“Their hunger (is different). They have things easier, everything is easy, they don’t suffer and they don’t care.

A penny for the thoughts of Marcus Rashford and Jadon Sancho…

Critical former teammates

“I still think jealousy is part of it…It’s hard when you’re a little depressed to listen to this criticism.”

They were once Ronaldo’s teammates, but friendships with Wayne Rooney and Gary Neville seem to be over. The shots aimed in their direction had been widely documented and even taking Morgan’s baiting into account, it was clear that the criticism aimed at Ronaldo had been stinging.

Ronaldo says it’s only been six months since Rooney came to his house, but those invitations are unlikely to return. “I really don’t understand people like that,” he said. “Or if they want to be on the cover of a newspaper or the news, or if they want new jobs or whatever.”

Neville laughed off the tale but Ronaldo seems reluctant to rebuild bridges with teammates who helped him win a maiden Champions League title in 2008.

“I care about the people who love me,” he said. “I don’t waste time on people who don’t like me. It’s a waste of time, these people are not interesting in my life.

Curiously, Ronaldo has reserved praise for Ruud van Nistelrooy alongside Roy Keane and Rio Ferdinand, despite a strained relationship with the former Dutch and United striker.

Angel ‘in Heaven’

“His ashes are with me, like my dad, they are here in the house…It’s something I want to keep for the rest of my life.”

Ronaldo’s motivation for an interview with Morgan was to settle scores, but there was still time to detail one of the toughest periods of his life. Her partner was expecting twins in April but their son, Angel, did not survive the birth. Ronaldo says he received condolences from the world of football, as well as a letter from the royal family. “I never expect that,” he said. “Never.”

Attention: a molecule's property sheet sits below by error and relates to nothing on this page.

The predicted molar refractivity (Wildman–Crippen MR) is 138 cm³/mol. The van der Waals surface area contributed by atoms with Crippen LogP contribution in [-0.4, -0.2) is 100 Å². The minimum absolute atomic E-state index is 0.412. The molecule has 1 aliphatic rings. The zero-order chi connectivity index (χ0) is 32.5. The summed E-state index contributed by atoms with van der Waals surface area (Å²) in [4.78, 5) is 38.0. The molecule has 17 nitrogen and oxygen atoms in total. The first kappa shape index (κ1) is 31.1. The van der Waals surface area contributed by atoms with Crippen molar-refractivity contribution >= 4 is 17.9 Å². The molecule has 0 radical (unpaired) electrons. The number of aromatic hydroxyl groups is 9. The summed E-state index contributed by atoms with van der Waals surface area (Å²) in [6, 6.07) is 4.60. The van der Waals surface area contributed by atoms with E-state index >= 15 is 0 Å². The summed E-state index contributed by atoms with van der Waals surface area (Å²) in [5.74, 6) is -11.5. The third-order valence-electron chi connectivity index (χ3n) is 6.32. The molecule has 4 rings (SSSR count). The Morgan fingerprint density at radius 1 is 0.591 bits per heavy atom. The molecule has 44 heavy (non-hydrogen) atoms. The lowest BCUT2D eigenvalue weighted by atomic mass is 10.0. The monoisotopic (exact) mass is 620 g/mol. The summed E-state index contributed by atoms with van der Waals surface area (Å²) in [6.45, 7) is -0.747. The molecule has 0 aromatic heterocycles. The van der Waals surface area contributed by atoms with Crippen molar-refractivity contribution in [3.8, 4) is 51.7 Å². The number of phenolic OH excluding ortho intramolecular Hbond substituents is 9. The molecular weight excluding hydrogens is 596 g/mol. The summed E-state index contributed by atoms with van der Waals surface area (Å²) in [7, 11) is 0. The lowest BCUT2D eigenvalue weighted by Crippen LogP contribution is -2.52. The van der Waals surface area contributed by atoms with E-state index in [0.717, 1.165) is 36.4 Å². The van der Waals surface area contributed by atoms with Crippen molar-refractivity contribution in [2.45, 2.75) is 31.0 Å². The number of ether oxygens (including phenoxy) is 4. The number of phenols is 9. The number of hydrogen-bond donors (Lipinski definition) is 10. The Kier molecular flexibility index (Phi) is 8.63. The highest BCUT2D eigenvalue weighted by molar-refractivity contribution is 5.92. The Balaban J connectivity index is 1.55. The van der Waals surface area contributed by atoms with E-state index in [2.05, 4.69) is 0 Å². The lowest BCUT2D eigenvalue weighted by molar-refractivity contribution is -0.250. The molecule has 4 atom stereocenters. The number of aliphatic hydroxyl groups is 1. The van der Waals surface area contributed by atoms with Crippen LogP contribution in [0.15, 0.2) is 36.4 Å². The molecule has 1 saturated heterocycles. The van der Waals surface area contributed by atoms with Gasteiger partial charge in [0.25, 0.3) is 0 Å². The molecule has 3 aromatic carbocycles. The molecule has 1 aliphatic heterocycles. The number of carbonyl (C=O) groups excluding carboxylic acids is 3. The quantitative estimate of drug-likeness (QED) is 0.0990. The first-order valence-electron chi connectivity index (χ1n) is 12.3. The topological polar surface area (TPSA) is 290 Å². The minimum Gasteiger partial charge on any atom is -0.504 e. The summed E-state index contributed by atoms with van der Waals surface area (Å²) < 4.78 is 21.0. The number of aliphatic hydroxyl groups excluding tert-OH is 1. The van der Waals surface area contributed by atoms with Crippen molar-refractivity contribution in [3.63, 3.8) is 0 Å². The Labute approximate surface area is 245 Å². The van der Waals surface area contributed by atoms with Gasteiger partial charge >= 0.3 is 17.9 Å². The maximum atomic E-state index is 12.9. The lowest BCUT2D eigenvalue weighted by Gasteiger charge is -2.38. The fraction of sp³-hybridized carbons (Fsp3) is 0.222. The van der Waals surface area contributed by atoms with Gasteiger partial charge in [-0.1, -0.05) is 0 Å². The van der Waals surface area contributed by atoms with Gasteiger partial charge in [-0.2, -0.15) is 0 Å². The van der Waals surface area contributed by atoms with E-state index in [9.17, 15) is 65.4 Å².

Ronaldo has admitted that his son’s ashes are kept alongside those of his father, Jose, who died in 2005.

“I have a small church,” he explained. “Yes, chapel. And I keep my dad and my son (over there). I talk to them every time and they are by my side. You know, they helped me to be a better man, to be a better person, to be a better father. I’m really proud of the message they send to me, especially my son.

Expect Ronaldo to address his baby daughter Bella’s health scare – and United’s handling of her absence during pre-season – when the second part of the interview airs. There’s still some distance to go in this one.

(Top photo: Stu Forster/Getty Images)